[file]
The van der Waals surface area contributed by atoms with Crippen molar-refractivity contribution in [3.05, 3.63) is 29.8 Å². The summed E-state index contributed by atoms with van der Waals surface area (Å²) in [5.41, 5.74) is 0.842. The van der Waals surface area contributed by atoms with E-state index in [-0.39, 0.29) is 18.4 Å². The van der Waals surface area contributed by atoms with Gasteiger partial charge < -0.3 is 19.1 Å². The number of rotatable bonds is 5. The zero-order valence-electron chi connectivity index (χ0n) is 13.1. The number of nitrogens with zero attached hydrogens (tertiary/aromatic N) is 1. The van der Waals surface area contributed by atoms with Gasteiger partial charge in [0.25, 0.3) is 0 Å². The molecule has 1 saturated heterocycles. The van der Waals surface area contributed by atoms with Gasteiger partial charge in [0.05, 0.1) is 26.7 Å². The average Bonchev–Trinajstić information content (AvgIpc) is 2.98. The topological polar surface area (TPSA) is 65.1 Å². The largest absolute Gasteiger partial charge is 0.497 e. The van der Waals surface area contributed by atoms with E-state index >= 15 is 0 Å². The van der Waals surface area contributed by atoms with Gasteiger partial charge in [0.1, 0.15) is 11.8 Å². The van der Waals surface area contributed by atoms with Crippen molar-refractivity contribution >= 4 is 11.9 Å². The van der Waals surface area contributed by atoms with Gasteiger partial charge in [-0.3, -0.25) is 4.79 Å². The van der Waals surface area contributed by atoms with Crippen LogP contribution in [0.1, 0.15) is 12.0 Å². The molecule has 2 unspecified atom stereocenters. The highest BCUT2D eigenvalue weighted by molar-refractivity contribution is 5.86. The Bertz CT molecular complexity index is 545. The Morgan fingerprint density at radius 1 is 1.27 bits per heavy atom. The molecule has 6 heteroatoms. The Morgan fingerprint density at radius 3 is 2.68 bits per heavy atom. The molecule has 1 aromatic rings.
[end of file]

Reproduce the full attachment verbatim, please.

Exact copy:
The van der Waals surface area contributed by atoms with Crippen molar-refractivity contribution in [3.05, 3.63) is 29.8 Å². The summed E-state index contributed by atoms with van der Waals surface area (Å²) in [5.41, 5.74) is 0.842. The van der Waals surface area contributed by atoms with E-state index in [-0.39, 0.29) is 18.4 Å². The van der Waals surface area contributed by atoms with Gasteiger partial charge < -0.3 is 19.1 Å². The number of rotatable bonds is 5. The zero-order valence-electron chi connectivity index (χ0n) is 13.1. The number of nitrogens with zero attached hydrogens (tertiary/aromatic N) is 1. The van der Waals surface area contributed by atoms with Gasteiger partial charge in [0.25, 0.3) is 0 Å². The molecule has 1 saturated heterocycles. The van der Waals surface area contributed by atoms with Gasteiger partial charge in [0.05, 0.1) is 26.7 Å². The average Bonchev–Trinajstić information content (AvgIpc) is 2.98. The topological polar surface area (TPSA) is 65.1 Å². The largest absolute Gasteiger partial charge is 0.497 e. The van der Waals surface area contributed by atoms with E-state index >= 15 is 0 Å². The van der Waals surface area contributed by atoms with Gasteiger partial charge in [0.1, 0.15) is 11.8 Å². The van der Waals surface area contributed by atoms with Crippen molar-refractivity contribution >= 4 is 11.9 Å². The van der Waals surface area contributed by atoms with Gasteiger partial charge in [-0.3, -0.25) is 4.79 Å². The van der Waals surface area contributed by atoms with Crippen LogP contribution in [0.1, 0.15) is 12.0 Å². The molecule has 2 unspecified atom stereocenters. The highest BCUT2D eigenvalue weighted by molar-refractivity contribution is 5.86. The Bertz CT molecular complexity index is 545. The Morgan fingerprint density at radius 1 is 1.27 bits per heavy atom. The molecule has 6 heteroatoms. The Morgan fingerprint density at radius 3 is 2.68 bits per heavy atom. The molecule has 1 aromatic rings.